The air temperatures
climb to the triple digits,
or close to it,
these days,
but it drops twenty degrees
in evening
and the night and morning breezes
are soft and almost-cool.
Ending and beginning the day
standing in the soft air
is a balm.
However, it is the day’s heat
that sets the cicadas
and that too
is a balm.
Their rhythmic, pulsing serenade
speaks to the sizzle of summer
and the danger—
should you let yourself be
entrained to the lazy sound
some sweltering afternoon—
of entering a dreamy, trance-like
This gift of the sound of summer
is permission to relax
into Earth’s lazy, sun-drenched pace.
I’d heard, somehow,
that the cicada makes the sound
by rubbing its legs together,
like crickets.
Not so.
He is moving part of his abdomen
(the timbal) in and out
to make a clicky sound
and attract a female.
The clicking,
which he can modulate,
resonates loudly
because his abdomen is mostly hollow.
The female who likes a particular male’s
clicks back.
There are 2,500 species of cicada
and each cicada species
has its own sound
to attract females in its species.

When the cicadas mate,
a female lays dozens of eggs
in the slit she makes in a tree branch.
When the nymphs are born
they drop to the ground
and burrow into the soil
where they live for two to five years,
(though there are also 13-year
and 17-year cicadas. The sound when they emerge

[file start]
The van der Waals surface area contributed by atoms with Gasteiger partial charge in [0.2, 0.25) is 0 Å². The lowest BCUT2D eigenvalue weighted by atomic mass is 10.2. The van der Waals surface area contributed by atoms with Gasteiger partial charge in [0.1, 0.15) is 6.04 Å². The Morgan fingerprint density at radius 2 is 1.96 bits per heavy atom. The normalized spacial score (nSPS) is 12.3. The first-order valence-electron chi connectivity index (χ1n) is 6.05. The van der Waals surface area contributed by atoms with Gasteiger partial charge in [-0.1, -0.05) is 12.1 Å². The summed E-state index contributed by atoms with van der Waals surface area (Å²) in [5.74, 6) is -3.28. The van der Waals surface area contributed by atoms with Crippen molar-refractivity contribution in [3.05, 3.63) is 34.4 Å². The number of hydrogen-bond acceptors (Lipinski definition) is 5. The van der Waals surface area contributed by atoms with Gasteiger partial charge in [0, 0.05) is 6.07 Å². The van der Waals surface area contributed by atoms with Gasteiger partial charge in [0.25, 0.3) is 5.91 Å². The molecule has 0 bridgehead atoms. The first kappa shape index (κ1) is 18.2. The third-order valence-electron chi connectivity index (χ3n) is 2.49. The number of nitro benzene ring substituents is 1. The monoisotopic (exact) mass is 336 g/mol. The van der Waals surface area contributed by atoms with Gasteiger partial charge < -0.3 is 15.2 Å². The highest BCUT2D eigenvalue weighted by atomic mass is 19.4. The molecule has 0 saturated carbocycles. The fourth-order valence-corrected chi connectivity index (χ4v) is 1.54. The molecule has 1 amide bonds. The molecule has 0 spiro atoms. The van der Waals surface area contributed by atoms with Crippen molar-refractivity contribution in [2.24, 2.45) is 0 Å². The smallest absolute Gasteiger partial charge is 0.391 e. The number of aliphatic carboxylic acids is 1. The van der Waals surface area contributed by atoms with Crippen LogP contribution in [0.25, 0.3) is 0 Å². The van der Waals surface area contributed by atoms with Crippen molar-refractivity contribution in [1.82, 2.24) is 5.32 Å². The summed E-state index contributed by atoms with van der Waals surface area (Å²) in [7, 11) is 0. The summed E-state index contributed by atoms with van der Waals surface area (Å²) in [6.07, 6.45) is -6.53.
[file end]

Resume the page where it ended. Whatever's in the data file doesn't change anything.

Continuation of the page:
reaches deafening decibels.)
The cicadas’ lives are spent
mostly underground,
as nymphs, living on root juices.
Finally, they dig a tunnel
and emerge,
shedding their shells
on a tree.
learning all this,
I watched a two-second
time-lapsed video of an adult cicada,
emerging from its shell,
unfold its wings
from the cramped quarters.

As we had dinner on the front porch
last night,
I noticed something on a porch post.
It wasn’t a wasp or a moth
and when I investigated
I realized it was a cicada.
But it looked different:
same eyes,
wingless body.
It was only when I glanced back
a few minutes later
that I realized I had just missed
the opportunity to watch
an adult cicada emerging
from its shell.
There it was,
atop the vacant shell,
its big black eyes staring,
its wings fresh,
soft blue, delicate.
Such a different kind of life—
living most of it underground
and then emerging
so beautiful
to make such an enchanting sound
at the end.
I have to sit,
to even begin
to see life
from the cicada’s perspective.
By now,
the morning after,
I imagine it to be high in the Hackberry,
strengthening its timbals,
getting ready to sing
into being
the next generation
of a sizzling summer’s serenaders.

Cicada freshly emerged from its shell
on a front porch post
at Turtle Rock Farm

Mature adult cicada on side of farmhouse